English version

a measure of something

From Longman Dictionary of Contemporary Englisha measure of somethinga measure of somethingLITTLE/NOT MUCHan amount of something good or something that you want, for example success or freedom The new law gives local governments a significant measure of control over their own finances. I met a number of sportsmen who had achieved a measure of success (=some success). measure
Examples from the Corpus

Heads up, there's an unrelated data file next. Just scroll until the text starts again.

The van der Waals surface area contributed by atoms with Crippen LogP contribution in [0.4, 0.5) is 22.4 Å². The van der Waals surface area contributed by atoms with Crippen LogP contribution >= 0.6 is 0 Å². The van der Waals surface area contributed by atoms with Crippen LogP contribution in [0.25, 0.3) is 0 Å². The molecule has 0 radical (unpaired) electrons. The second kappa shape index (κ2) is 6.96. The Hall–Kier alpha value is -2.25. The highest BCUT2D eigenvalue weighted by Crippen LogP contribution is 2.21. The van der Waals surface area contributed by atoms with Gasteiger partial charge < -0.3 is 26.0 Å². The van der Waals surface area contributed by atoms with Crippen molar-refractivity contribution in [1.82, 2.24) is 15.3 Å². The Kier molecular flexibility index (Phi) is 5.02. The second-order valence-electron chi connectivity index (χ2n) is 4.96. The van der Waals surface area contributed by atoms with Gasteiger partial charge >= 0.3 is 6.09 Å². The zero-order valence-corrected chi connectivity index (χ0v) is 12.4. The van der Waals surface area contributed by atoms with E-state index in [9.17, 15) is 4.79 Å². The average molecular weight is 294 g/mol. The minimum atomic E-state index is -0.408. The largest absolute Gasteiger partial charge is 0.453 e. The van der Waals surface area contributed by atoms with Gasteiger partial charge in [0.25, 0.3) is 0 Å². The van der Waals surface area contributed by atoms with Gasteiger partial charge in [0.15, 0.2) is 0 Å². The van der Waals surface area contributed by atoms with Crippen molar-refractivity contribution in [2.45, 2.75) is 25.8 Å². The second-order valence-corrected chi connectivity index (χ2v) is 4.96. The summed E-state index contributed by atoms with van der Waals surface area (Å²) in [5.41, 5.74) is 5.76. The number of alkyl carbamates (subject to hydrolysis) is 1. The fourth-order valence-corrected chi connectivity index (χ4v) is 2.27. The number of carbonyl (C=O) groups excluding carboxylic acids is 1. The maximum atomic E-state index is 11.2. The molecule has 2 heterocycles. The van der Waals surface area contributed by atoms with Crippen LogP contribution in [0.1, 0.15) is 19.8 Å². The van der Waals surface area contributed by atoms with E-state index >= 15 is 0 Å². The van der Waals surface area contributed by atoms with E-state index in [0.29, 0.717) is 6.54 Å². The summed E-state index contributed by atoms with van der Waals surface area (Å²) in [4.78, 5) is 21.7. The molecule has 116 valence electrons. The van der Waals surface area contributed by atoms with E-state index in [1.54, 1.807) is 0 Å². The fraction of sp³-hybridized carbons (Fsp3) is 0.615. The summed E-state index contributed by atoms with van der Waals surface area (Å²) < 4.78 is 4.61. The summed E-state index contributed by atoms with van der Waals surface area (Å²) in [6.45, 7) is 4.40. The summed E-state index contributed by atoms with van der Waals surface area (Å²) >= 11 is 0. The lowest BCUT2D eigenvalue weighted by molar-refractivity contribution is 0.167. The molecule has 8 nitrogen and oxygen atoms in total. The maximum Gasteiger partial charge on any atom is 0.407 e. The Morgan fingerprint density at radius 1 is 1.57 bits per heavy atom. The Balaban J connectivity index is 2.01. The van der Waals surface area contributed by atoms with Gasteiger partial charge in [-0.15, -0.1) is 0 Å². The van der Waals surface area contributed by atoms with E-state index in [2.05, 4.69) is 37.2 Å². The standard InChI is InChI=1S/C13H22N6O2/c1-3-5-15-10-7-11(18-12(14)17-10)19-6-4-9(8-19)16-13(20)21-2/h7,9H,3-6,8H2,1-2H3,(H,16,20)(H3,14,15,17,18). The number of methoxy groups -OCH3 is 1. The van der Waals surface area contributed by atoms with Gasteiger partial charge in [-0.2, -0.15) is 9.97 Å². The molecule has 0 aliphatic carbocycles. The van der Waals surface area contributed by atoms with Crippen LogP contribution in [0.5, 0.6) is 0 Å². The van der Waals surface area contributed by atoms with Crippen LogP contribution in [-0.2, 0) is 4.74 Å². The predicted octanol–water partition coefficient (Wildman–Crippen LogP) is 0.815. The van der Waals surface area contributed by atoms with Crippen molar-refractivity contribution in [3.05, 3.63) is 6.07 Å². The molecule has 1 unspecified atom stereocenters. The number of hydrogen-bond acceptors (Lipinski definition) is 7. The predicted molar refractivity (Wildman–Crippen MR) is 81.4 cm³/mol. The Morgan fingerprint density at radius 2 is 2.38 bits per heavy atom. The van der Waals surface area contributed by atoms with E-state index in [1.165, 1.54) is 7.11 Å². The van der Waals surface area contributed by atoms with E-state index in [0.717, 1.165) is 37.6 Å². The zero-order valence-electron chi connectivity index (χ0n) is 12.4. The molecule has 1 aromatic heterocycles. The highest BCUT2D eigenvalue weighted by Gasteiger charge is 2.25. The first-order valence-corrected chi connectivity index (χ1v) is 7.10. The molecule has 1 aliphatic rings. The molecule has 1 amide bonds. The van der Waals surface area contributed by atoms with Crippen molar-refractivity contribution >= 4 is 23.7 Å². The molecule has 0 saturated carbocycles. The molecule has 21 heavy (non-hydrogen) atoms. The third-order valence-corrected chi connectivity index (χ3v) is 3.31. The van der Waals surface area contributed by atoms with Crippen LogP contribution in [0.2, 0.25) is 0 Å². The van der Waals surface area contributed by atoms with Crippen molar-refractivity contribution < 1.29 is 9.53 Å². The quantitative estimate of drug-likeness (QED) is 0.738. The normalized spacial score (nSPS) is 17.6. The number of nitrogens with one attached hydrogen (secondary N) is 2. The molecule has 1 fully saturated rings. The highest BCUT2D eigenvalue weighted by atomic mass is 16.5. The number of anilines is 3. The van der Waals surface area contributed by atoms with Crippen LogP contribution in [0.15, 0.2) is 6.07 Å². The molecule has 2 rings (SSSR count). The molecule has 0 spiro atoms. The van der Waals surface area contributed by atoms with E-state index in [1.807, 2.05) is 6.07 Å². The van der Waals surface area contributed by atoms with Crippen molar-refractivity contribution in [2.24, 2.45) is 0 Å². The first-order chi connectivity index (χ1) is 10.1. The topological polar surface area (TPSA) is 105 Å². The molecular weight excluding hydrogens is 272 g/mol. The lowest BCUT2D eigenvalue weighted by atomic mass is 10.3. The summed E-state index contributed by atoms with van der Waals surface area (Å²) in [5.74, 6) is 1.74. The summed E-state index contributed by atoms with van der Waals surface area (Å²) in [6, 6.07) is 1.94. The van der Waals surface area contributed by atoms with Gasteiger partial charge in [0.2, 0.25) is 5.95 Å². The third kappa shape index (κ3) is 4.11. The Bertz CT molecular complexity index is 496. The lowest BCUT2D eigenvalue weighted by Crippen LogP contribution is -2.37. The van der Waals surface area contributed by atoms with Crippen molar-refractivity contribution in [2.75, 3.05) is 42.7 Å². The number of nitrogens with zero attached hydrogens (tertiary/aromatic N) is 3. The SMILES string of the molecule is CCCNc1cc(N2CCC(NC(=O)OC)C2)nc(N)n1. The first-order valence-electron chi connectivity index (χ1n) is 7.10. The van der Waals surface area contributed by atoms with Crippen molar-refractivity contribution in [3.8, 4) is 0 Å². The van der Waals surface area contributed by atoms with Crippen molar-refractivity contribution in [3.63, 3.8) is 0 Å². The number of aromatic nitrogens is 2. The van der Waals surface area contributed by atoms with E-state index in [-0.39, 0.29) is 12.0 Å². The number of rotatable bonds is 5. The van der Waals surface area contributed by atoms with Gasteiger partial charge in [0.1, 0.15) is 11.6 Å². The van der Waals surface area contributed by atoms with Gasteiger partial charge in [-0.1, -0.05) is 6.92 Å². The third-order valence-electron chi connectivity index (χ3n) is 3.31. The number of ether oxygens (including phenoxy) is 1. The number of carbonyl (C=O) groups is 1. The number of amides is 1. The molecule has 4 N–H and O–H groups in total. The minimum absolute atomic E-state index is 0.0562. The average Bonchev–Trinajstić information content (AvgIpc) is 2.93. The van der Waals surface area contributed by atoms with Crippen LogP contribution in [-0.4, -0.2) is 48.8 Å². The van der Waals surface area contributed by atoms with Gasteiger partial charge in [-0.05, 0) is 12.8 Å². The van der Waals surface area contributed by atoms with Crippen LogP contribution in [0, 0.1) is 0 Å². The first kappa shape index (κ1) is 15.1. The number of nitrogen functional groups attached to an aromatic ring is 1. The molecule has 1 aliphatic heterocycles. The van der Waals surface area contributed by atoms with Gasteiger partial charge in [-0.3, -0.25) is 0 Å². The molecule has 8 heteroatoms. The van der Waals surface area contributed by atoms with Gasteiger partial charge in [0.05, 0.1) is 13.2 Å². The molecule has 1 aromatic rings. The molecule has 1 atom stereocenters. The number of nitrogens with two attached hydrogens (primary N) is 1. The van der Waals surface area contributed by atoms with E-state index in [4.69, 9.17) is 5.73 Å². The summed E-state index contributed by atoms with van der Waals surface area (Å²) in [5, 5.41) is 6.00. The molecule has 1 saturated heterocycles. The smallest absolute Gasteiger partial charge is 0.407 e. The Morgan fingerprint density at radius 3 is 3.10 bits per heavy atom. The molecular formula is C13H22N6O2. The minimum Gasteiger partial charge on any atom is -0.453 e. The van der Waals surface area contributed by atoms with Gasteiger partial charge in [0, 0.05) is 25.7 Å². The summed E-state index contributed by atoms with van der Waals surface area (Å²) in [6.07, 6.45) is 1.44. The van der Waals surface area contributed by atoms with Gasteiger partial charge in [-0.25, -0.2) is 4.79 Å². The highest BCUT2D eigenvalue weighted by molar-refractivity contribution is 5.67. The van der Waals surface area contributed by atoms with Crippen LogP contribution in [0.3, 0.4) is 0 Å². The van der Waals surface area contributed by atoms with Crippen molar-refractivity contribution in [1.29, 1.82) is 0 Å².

a measure of somethingDuring concrete operations, affect acquires a measure of stability and consistency that was not present earlier.The number of enquiries which a bureau receives can not be a measure of the value of or need for the service.I even found a measure of excitement in this new, if tawdry, existence.Mass is a measure of quantity of matter.It is simply a measure of the energy supplied by any food or drink.Many organisations and companies have been approached for support, with a measure of success.For a decade, Jerusalem continued approaching Washington with a measure of humility, careful not to wear out its welcome.
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